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IMG 2632This mighty oak is but one of many growing for decades in South Knoxville.  Thomas Fraser/Hellbender Press

Contribute to the master plan to grow tree canopy in Knoxville

KNOXVILLE — No matter where you are in the city, you’re not far from a patch or two of trees.

These copses range from small groupings of oaks or dogwoods that are commonly used to mark property boundaries to lush belts of temperate mixed-hardwood forest that sprawl across hundreds of acres. 

While Knoxville may be blessed with an abundance of these urban forests, many local residents and leaders believe it’s nowhere near enough.

Real or fake Christmas trees? Like most things in life, the answer is a function of time.

Nature Conservancy: Keep it real

Nothing beats the fresh aroma of a live Christmas tree, if you are into that kind of thing, but both real and fake trees carry their own load of sustainability pros and cons.

Live trees offer holiday beauty and scent and are a traditional addition to households. But they are harvested from a vast monoculture and require multiple levels of carbon-burning transport.

Artificial trees offer convenience, and can be reused for a decade. But they are largely made of plastic, manufactured in places with unsavory human rights records, and require global transit.

This article breaks it down pretty well. Maybe it’s just best to not have a Christmas tree?

Beavers mitigate forest fires

beaver gc2f524423 1280European Beaver  Image by Ralf Schick from Pixabay

NPR: California enlists beavers in battle against climate change

Forest areas with beaver dams are less prone to severe fire damage because of more consistent soil moisture and less extreme air aridity and temperature conditions. Read about it or listen to Randy Simon’s 2-minute beaver podcast on National Public Radio’s Earth Wise web page.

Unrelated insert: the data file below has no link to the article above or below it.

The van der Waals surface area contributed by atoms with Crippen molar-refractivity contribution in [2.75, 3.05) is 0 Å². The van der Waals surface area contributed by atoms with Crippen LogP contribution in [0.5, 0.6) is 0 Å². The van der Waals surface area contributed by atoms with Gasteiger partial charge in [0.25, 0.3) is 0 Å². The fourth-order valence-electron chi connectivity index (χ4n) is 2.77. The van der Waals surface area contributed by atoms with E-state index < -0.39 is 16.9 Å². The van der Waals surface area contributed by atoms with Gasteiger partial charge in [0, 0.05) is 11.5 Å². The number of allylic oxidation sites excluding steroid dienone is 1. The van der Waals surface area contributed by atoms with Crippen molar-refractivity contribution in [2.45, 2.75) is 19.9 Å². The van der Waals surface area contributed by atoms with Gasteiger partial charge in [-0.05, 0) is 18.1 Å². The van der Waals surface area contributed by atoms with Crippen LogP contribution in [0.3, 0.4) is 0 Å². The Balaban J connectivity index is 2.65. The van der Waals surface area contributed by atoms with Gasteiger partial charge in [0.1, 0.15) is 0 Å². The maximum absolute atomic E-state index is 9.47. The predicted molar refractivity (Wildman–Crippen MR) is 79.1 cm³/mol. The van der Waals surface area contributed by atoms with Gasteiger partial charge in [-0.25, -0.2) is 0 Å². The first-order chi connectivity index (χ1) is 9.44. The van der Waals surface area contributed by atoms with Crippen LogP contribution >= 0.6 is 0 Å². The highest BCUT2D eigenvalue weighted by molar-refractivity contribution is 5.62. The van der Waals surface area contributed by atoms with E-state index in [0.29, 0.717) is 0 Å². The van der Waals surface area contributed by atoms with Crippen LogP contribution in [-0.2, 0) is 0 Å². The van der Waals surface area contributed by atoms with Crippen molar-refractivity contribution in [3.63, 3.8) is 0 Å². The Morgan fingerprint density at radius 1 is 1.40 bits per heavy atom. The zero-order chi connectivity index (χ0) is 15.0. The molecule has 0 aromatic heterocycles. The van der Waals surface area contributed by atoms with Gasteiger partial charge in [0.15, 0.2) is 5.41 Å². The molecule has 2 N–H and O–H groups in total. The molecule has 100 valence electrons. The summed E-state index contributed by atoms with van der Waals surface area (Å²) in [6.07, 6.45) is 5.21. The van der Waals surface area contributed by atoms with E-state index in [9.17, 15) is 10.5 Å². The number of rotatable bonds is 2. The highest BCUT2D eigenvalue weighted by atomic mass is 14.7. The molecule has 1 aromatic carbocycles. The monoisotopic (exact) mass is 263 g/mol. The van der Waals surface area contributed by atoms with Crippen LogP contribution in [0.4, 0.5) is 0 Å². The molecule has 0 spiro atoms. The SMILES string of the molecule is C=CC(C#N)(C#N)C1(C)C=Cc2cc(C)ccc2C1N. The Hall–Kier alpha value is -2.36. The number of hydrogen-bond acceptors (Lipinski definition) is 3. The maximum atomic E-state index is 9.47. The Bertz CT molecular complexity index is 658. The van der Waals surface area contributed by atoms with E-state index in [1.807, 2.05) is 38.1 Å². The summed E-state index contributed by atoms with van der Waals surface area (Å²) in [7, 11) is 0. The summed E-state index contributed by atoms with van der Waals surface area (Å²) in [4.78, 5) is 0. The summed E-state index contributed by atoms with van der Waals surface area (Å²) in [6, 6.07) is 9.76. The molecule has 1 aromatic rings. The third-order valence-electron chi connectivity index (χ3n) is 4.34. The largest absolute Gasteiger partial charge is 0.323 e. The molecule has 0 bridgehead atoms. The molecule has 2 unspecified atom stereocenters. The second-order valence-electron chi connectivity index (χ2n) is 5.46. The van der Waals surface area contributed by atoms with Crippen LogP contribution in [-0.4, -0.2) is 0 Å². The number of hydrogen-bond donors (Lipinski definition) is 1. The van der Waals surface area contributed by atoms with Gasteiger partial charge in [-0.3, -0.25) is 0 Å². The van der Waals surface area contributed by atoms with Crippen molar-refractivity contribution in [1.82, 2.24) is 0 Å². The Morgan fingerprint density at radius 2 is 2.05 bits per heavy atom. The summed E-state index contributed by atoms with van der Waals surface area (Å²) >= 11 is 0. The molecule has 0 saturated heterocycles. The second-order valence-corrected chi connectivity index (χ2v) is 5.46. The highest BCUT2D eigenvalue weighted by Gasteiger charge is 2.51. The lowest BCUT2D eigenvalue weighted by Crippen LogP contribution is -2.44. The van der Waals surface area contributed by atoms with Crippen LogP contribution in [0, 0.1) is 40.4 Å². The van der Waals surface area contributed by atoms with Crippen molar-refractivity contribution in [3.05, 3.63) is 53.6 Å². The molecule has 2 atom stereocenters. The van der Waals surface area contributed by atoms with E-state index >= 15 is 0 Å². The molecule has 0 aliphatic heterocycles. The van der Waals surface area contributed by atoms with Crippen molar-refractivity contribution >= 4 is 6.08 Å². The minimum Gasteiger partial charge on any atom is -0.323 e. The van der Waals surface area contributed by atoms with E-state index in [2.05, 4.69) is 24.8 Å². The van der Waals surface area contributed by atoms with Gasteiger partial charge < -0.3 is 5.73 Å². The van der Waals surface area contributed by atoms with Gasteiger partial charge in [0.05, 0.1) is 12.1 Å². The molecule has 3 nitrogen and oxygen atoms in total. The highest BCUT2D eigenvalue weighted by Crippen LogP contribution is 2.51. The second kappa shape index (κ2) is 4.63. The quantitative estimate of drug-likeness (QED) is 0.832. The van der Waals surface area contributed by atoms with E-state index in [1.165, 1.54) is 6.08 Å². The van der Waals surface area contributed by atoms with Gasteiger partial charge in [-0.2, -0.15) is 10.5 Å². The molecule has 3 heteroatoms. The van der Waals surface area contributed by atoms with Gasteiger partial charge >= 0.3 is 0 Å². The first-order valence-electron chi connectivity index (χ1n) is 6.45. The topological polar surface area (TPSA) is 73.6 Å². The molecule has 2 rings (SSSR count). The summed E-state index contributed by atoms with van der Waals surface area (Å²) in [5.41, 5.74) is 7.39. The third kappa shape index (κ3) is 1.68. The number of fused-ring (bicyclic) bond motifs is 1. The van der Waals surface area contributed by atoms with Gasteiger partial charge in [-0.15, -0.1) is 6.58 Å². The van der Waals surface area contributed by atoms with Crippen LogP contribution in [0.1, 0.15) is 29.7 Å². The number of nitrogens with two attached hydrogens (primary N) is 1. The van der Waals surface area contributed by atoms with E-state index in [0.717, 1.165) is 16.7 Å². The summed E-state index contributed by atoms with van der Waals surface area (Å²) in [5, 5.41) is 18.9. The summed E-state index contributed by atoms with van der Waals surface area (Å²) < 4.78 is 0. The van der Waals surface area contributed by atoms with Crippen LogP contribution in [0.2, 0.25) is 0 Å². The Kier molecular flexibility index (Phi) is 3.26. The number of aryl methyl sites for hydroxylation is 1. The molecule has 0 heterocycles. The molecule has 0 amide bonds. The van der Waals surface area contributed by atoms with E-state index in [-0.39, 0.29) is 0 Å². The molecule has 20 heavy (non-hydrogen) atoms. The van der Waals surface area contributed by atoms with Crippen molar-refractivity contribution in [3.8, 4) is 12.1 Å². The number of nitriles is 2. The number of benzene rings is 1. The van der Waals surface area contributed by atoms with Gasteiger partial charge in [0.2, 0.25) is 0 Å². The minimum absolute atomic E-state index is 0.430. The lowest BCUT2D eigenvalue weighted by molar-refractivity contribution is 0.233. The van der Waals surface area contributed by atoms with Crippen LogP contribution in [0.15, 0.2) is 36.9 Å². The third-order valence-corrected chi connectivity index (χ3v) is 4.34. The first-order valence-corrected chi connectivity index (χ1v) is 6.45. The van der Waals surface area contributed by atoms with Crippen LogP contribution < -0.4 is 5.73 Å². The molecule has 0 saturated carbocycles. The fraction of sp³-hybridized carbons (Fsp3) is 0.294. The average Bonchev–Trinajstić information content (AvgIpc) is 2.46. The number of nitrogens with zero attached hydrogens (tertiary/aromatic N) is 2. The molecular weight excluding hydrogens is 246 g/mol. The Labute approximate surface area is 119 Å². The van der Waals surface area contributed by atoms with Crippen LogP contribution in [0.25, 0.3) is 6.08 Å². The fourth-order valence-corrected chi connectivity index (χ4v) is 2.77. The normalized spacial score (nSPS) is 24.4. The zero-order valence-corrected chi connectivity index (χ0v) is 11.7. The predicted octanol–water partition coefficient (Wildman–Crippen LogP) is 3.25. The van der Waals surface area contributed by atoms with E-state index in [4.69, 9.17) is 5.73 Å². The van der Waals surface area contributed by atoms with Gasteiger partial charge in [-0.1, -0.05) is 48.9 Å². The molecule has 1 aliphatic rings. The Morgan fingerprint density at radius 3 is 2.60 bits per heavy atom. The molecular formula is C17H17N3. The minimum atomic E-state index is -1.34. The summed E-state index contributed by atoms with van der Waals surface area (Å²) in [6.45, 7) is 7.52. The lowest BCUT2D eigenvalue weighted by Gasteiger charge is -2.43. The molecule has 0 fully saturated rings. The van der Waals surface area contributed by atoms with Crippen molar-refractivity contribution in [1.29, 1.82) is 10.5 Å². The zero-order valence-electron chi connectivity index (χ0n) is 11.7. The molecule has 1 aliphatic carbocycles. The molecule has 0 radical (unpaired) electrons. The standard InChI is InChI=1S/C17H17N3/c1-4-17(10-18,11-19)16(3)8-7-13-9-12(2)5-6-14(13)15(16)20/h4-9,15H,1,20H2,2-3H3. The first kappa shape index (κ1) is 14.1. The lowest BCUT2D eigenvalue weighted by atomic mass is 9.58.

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MississippiLow-water challenges on the Mississippi River are evident at Memphis.  Dulce Torres Guzman/Tennessee Lookout

Despite the pump from Appalachian rainforests, the drought-stricken Mississippi River is the lowest it has ever been

This story was originally published by the Tennessee Lookout.

MEMPHIS John Dodson’s corn, cotton and soybean fields are fewer than 10 miles from the Mississippi River, the key transportation artery for West Tennessee grain farmers. But they might as well be a thousand miles.

Historically low water levels on the river are coming at the worst possible time for him. It’s peak harvest season, but he can’t get his crop to market. 

West Tennessee farmers have long relied on proximity to the Mississippi, delivering their crops directly from the field to the river. The ease of access has meant many farmers lack large grain storage silos that farmers in the Midwest and elsewhere rely on.  

While drought strangles transportation on the Mississippi, many of these farmers are now being forced to leave crops in the field and pray for rain to fall anywhere and everywhere else but above their harvest-ready crops.

Food myths hurt Mother Earth

 Save money and our planet with tips from  Cheddar News

The average American family of four annually spends more than $2,000 on food they never eat!

Nearly one in nine people suffer from hunger worldwide.

Agriculture contributes to global greenhouse gas emissions, deforestation and soil degradation.

Climate change increases crop losses.

One third of all food produced in the world is lost or wasted.

It’s not just the food that’s wasted.

Consider the energy wasted to grow, process and transport it.

That all contributes to climate change, food shortages and to the rising costs of food, energy and health care.

Food waste stresses our environment, humanity and the economy.

— EarthSolidarity™